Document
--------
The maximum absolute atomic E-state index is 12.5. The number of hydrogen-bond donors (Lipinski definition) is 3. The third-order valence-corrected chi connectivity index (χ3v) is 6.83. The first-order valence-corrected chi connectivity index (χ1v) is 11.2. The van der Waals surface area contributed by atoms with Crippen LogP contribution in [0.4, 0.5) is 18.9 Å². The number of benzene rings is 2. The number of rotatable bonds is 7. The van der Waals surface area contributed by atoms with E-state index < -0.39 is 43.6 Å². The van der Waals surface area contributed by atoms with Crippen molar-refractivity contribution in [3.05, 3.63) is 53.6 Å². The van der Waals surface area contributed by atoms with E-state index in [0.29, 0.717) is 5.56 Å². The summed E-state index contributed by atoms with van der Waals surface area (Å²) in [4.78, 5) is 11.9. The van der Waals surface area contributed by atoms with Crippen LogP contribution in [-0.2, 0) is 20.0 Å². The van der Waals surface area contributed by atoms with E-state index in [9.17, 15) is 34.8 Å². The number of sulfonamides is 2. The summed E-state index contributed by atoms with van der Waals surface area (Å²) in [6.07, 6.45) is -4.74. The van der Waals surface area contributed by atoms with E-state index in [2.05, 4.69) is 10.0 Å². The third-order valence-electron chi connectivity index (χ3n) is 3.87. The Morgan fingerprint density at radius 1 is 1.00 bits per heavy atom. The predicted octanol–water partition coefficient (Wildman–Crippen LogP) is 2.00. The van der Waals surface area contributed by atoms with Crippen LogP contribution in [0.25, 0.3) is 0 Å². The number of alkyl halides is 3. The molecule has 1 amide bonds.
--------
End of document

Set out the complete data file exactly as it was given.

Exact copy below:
The maximum absolute atomic E-state index is 12.5. The number of hydrogen-bond donors (Lipinski definition) is 3. The third-order valence-corrected chi connectivity index (χ3v) is 6.83. The first-order valence-corrected chi connectivity index (χ1v) is 11.2. The van der Waals surface area contributed by atoms with Crippen LogP contribution in [0.4, 0.5) is 18.9 Å². The number of benzene rings is 2. The number of rotatable bonds is 7. The van der Waals surface area contributed by atoms with E-state index < -0.39 is 43.6 Å². The van der Waals surface area contributed by atoms with Crippen molar-refractivity contribution in [3.05, 3.63) is 53.6 Å². The van der Waals surface area contributed by atoms with E-state index in [0.29, 0.717) is 5.56 Å². The summed E-state index contributed by atoms with van der Waals surface area (Å²) in [4.78, 5) is 11.9. The van der Waals surface area contributed by atoms with Crippen LogP contribution in [-0.2, 0) is 20.0 Å². The van der Waals surface area contributed by atoms with E-state index in [9.17, 15) is 34.8 Å². The number of sulfonamides is 2. The summed E-state index contributed by atoms with van der Waals surface area (Å²) in [6.07, 6.45) is -4.74. The van der Waals surface area contributed by atoms with E-state index in [2.05, 4.69) is 10.0 Å². The third-order valence-electron chi connectivity index (χ3n) is 3.87. The Morgan fingerprint density at radius 1 is 1.00 bits per heavy atom. The predicted octanol–water partition coefficient (Wildman–Crippen LogP) is 2.00. The van der Waals surface area contributed by atoms with Crippen LogP contribution in [0.25, 0.3) is 0 Å². The number of alkyl halides is 3. The molecule has 1 amide bonds.